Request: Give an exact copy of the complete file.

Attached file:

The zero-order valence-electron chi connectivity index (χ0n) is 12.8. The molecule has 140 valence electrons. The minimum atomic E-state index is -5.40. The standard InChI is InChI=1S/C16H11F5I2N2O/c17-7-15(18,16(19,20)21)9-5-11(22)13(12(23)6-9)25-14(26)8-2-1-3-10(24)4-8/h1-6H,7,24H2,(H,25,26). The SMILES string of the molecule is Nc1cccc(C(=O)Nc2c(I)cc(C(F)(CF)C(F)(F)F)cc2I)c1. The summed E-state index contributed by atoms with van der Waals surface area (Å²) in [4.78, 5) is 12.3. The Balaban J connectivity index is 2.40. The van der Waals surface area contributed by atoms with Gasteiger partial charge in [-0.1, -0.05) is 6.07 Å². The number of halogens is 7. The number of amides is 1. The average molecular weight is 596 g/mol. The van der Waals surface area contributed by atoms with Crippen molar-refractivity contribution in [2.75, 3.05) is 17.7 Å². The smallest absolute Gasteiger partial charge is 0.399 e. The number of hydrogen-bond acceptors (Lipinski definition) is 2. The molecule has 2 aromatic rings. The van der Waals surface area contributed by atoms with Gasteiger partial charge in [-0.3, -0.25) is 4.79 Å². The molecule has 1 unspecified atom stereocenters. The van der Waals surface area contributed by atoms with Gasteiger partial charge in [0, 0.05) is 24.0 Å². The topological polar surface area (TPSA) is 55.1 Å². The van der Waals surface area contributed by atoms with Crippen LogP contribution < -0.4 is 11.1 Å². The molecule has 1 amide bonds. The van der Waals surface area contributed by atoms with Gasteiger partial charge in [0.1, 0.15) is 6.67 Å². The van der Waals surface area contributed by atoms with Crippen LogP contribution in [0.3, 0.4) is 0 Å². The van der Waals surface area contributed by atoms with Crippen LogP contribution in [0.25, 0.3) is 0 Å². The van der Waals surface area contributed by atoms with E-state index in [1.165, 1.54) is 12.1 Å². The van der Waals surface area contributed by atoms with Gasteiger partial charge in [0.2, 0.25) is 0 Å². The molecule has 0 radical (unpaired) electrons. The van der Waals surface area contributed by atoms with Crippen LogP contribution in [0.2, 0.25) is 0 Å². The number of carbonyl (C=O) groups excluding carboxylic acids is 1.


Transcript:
The zero-order valence-electron chi connectivity index (χ0n) is 12.8. The molecule has 140 valence electrons. The minimum atomic E-state index is -5.40. The standard InChI is InChI=1S/C16H11F5I2N2O/c17-7-15(18,16(19,20)21)9-5-11(22)13(12(23)6-9)25-14(26)8-2-1-3-10(24)4-8/h1-6H,7,24H2,(H,25,26). The SMILES string of the molecule is Nc1cccc(C(=O)Nc2c(I)cc(C(F)(CF)C(F)(F)F)cc2I)c1. The summed E-state index contributed by atoms with van der Waals surface area (Å²) in [4.78, 5) is 12.3. The Balaban J connectivity index is 2.40. The van der Waals surface area contributed by atoms with Gasteiger partial charge in [-0.1, -0.05) is 6.07 Å². The number of halogens is 7. The number of amides is 1. The average molecular weight is 596 g/mol. The van der Waals surface area contributed by atoms with Crippen molar-refractivity contribution in [2.75, 3.05) is 17.7 Å². The smallest absolute Gasteiger partial charge is 0.399 e. The number of hydrogen-bond acceptors (Lipinski definition) is 2. The molecule has 2 aromatic rings. The van der Waals surface area contributed by atoms with Gasteiger partial charge in [-0.3, -0.25) is 4.79 Å². The molecule has 1 unspecified atom stereocenters. The van der Waals surface area contributed by atoms with Gasteiger partial charge in [0, 0.05) is 24.0 Å². The topological polar surface area (TPSA) is 55.1 Å². The van der Waals surface area contributed by atoms with Crippen LogP contribution < -0.4 is 11.1 Å². The molecule has 1 amide bonds. The van der Waals surface area contributed by atoms with Gasteiger partial charge in [0.1, 0.15) is 6.67 Å². The van der Waals surface area contributed by atoms with Crippen LogP contribution in [0.3, 0.4) is 0 Å². The van der Waals surface area contributed by atoms with Crippen LogP contribution in [0.25, 0.3) is 0 Å². The van der Waals surface area contributed by atoms with E-state index in [1.165, 1.54) is 12.1 Å². The van der Waals surface area contributed by atoms with Gasteiger partial charge in [0.2, 0.25) is 0 Å². The molecule has 0 radical (unpaired) electrons. The van der Waals surface area contributed by atoms with Crippen LogP contribution in [0.2, 0.25) is 0 Å². The number of carbonyl (C=O) groups excluding carboxylic acids is 1.